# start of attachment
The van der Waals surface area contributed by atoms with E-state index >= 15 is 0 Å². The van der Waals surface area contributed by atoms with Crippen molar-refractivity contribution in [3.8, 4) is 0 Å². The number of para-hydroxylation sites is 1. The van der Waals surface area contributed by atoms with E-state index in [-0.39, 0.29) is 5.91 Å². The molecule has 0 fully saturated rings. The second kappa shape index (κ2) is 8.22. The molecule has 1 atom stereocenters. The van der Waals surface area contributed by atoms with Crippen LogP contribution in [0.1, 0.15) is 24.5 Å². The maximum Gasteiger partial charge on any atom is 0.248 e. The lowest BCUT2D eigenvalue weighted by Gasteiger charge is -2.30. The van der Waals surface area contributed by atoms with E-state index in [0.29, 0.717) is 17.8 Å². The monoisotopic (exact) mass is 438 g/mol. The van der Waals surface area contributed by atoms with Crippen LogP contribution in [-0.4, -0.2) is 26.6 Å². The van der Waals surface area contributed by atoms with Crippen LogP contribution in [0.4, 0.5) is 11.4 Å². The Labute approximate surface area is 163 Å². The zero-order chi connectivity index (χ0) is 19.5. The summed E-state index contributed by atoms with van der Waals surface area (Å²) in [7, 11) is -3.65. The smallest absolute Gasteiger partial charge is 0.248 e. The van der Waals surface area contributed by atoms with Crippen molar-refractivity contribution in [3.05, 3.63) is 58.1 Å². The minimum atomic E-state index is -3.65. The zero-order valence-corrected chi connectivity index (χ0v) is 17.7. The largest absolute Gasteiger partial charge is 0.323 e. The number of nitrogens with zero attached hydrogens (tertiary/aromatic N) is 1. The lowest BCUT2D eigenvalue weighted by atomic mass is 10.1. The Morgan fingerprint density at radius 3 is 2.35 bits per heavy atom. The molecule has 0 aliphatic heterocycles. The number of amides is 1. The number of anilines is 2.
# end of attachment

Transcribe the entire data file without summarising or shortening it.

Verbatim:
The van der Waals surface area contributed by atoms with E-state index >= 15 is 0 Å². The van der Waals surface area contributed by atoms with Crippen molar-refractivity contribution in [3.8, 4) is 0 Å². The number of para-hydroxylation sites is 1. The van der Waals surface area contributed by atoms with E-state index in [-0.39, 0.29) is 5.91 Å². The molecule has 0 fully saturated rings. The second kappa shape index (κ2) is 8.22. The molecule has 1 atom stereocenters. The van der Waals surface area contributed by atoms with Crippen LogP contribution in [0.1, 0.15) is 24.5 Å². The maximum Gasteiger partial charge on any atom is 0.248 e. The lowest BCUT2D eigenvalue weighted by Gasteiger charge is -2.30. The van der Waals surface area contributed by atoms with E-state index in [0.29, 0.717) is 17.8 Å². The monoisotopic (exact) mass is 438 g/mol. The van der Waals surface area contributed by atoms with Crippen LogP contribution in [-0.4, -0.2) is 26.6 Å². The van der Waals surface area contributed by atoms with Crippen LogP contribution in [0.4, 0.5) is 11.4 Å². The Labute approximate surface area is 163 Å². The zero-order chi connectivity index (χ0) is 19.5. The summed E-state index contributed by atoms with van der Waals surface area (Å²) in [7, 11) is -3.65. The smallest absolute Gasteiger partial charge is 0.248 e. The van der Waals surface area contributed by atoms with Crippen molar-refractivity contribution in [3.05, 3.63) is 58.1 Å². The minimum atomic E-state index is -3.65. The zero-order valence-corrected chi connectivity index (χ0v) is 17.7. The largest absolute Gasteiger partial charge is 0.323 e. The number of nitrogens with zero attached hydrogens (tertiary/aromatic N) is 1. The lowest BCUT2D eigenvalue weighted by atomic mass is 10.1. The Morgan fingerprint density at radius 3 is 2.35 bits per heavy atom. The molecule has 0 aliphatic heterocycles. The number of amides is 1. The number of anilines is 2.